I'm conscious that work-life and play-life have kept me quite busy recently - though happily, neither to the exclusion of the other. As a result this blog has degenerated into a series of deli.cio.us posts, lists of links, which some people seem to find handy but which I feel don't really give as much as well-thought out posts. Sorry if you're bothered by this: I've been spending less of my time in NetNewsWire and more of it doing stuff over recent months. That's a good thing :)

That said, one experience I do feel I could cogently write more about is the growth we're going through at FP. During 2006 we hovered pretty closely around 8 permanent staff and no regular contractors, and over the last 2 months we've added 5 new regulars to the team in order to cope with a mounting workload: Mr Falletti has been doing an excellent job on the business development front :)

This, as I've posted before, has put stresses on the way that we do things: we know we need to grow up, and in the immediate future we're working out how to do this without losing the collegiate (near-family) atmosphere that we've enjoyed over the last 3-4 years. I was secretly very chuffed when one of our new folks confided in me last week that we have better interpersonal relationships than other similar companies they've worked at in the past.

So I want to write about this, about the pain of growing a business like FP, the things that go wrong, and the lessons learned the hard way. Inclined to cynicism personally, I've always found negative stories incredibly helpful, and more honest than the near-press-release style of communication that members of our industry often use when wearing Business Faces. In this everything-is-perfect style we pretend we suffer no problems, that things are always going well, that we know exactly what's going to happen and how we're going to deal with it. If someone gives you this impression, I think they're either lying or incompetent: if I write about us I'd like to be more honest.

Obviously at the same time I need to avoid giving away anything confidential about the work we carry out (most of which is obscured behind NDAs it seems), or the folks who do it. But there's a line to be found and walked along here...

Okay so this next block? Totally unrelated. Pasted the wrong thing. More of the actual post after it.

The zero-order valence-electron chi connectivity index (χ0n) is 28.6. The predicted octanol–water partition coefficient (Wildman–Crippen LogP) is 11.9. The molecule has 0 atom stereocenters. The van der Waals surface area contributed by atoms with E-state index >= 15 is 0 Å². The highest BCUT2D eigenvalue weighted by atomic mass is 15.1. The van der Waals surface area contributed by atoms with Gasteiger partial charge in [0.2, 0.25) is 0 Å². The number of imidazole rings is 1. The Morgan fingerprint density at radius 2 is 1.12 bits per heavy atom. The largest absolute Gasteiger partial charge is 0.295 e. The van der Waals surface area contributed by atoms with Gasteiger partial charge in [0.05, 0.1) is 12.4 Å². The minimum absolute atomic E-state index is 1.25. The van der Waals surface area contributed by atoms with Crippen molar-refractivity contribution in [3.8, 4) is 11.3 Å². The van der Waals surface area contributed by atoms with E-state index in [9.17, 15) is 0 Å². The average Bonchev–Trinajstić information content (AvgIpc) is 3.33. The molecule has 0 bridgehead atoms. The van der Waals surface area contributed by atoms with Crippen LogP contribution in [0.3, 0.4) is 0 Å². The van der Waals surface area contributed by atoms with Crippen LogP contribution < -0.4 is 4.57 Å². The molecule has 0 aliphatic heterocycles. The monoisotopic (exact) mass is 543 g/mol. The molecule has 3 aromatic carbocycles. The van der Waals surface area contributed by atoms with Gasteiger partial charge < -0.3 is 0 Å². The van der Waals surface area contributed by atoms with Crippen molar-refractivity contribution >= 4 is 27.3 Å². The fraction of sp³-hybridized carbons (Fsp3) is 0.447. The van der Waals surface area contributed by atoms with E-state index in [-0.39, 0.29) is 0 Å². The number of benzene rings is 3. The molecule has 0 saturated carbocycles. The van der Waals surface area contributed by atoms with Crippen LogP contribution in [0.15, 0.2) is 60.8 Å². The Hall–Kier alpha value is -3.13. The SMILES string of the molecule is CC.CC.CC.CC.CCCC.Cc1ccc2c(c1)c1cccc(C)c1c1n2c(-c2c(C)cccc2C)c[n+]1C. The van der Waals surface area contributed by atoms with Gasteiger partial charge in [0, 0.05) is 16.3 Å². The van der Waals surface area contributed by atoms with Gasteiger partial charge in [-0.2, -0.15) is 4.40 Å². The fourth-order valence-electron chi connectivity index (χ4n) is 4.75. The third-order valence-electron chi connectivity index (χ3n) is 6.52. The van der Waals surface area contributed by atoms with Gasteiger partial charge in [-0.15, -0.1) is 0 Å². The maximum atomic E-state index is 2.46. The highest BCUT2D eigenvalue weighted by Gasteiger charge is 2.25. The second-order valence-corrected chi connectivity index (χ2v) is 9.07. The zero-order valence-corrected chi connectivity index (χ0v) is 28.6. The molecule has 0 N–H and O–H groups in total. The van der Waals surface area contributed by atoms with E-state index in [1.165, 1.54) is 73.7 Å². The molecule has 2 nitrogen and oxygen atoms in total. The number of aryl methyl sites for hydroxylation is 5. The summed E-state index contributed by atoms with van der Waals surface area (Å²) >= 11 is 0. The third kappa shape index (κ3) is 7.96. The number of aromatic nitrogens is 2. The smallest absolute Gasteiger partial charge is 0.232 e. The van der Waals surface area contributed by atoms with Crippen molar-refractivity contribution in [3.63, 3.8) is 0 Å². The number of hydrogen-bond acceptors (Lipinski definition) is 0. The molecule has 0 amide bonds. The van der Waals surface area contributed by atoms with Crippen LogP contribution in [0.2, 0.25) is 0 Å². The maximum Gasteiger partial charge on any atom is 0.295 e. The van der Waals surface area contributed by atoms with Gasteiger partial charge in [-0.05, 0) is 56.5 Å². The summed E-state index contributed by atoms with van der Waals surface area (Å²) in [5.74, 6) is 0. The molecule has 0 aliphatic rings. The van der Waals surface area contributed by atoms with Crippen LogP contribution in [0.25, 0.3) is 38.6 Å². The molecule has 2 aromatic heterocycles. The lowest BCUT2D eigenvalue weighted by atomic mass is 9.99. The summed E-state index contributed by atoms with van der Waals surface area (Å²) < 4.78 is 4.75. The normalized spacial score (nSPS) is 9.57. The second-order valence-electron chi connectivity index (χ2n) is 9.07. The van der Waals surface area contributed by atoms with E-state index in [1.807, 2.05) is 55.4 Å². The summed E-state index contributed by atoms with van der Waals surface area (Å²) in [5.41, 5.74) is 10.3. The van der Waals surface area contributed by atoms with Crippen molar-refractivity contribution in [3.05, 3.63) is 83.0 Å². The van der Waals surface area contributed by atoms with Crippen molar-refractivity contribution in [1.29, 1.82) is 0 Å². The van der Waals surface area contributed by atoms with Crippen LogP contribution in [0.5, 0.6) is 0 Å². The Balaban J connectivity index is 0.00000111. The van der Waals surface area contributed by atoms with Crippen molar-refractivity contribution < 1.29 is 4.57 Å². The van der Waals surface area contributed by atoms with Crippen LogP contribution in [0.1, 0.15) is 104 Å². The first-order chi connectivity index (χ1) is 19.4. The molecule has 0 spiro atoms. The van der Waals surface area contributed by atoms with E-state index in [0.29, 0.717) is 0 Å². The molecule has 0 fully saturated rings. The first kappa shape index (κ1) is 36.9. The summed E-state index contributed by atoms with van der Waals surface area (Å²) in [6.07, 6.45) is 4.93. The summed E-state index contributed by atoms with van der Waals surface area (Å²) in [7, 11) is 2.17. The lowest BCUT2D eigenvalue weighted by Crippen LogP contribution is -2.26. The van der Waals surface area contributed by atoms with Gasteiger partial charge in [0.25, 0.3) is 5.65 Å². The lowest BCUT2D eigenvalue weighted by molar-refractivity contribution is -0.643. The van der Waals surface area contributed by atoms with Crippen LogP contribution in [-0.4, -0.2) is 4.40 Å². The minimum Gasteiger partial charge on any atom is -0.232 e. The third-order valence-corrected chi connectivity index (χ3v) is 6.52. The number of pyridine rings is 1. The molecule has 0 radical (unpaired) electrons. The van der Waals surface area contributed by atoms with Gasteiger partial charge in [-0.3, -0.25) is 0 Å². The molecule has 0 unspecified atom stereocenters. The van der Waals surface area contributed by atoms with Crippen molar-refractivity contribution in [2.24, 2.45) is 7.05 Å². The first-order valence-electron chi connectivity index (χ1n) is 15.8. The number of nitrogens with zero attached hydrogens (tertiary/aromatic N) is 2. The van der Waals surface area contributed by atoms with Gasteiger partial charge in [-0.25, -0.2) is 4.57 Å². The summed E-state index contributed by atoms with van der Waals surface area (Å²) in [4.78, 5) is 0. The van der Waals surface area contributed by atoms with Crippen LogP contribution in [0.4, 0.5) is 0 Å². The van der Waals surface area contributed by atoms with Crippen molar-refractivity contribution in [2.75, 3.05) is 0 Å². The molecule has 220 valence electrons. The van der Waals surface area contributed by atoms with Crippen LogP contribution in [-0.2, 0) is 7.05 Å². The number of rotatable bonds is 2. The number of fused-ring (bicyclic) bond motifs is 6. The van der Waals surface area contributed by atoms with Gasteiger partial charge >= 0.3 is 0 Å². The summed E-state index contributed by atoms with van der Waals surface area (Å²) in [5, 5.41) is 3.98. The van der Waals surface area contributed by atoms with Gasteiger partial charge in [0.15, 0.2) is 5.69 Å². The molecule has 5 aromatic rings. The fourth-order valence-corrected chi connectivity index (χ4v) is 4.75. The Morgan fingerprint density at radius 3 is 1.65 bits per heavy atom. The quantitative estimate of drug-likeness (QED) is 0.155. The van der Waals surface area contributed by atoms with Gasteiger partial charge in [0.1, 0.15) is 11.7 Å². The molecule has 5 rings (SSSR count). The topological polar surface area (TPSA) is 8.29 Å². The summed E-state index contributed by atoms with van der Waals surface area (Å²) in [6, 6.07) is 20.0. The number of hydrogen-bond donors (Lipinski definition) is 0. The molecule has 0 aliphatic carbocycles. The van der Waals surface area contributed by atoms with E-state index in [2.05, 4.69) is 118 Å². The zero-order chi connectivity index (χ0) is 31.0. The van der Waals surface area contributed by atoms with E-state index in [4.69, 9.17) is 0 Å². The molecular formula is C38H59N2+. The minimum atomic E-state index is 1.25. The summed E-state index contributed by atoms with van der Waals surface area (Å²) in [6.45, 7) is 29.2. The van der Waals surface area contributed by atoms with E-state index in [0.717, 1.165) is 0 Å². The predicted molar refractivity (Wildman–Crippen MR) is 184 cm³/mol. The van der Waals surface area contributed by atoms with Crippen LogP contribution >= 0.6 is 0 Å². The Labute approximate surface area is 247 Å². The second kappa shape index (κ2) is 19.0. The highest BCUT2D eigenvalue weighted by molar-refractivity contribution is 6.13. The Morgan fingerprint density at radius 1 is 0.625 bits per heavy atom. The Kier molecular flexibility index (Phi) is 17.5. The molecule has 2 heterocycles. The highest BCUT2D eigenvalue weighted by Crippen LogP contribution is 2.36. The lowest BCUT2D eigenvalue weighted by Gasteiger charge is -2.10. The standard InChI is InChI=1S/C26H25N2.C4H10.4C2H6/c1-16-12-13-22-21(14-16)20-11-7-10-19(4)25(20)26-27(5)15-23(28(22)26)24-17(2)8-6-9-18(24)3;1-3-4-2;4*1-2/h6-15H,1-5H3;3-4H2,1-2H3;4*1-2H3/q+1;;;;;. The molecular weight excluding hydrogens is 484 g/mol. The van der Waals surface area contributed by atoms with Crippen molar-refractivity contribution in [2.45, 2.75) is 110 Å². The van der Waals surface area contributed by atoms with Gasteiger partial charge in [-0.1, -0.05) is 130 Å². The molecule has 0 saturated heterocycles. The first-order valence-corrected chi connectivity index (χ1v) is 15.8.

The first thing we know we need is more structure. We've just split the company across 2 rooms by taking on some much-needed additional space, and this raised problems: who lives where? How do we get people who spend most of their time apart communicating, sharing the contents of their heads and collaborating towards a common aim? So far we've put about half the company - who happening to be working on a single project for a Big Name - into the new dedicated space, leaving the other guys (most of whom are working on smaller 1 or 2-person projects) in our older dot-com style loft conversion. We'll see how that goes, but I desperately want to avoid a them-and-us culture developing, whether it be between disciplines (design and technology need to be tightly integrated), teams (we need to share tools, knowledge, processes, and even - spank me hard for writing this - a common vision for where we're going), or levels.

Oh yes: levels. Flat structure and no hierarchies sounds great, but I feel it's unrealistic: we're at the point where we need to scale up and put structure in place, so over the coming months we need to find a model for the company which lets us do this without killing our culture.

And personally, I've noticed my own role change massively in the last 4 weeks: I'm doing little coding nowadays, instead spending my days in planning meetings, doing Scrum-style daily stand-ups for larger projects, providing oversight at the technical end of product development, chatting to clients, doing bits of project management here and there, the inevitable dull business administration, and generally rushing in when something's going, or has gone, wrong. A part of me enjoys this, but another part of me finds this frustrating: I'm not *building anything* goddammit, I can't point to something and say "that's what I made". Coming from a development background, that smarts.

But then I look around at the guys we have at FP and - pardon my cheesiness, but I mean this - they're much better at this stuff than I am. We have some frighteningly skilled people working for us now, in a variety of disciplines. Perhaps my job *should* be learning to get out of the way and supporting them where I can...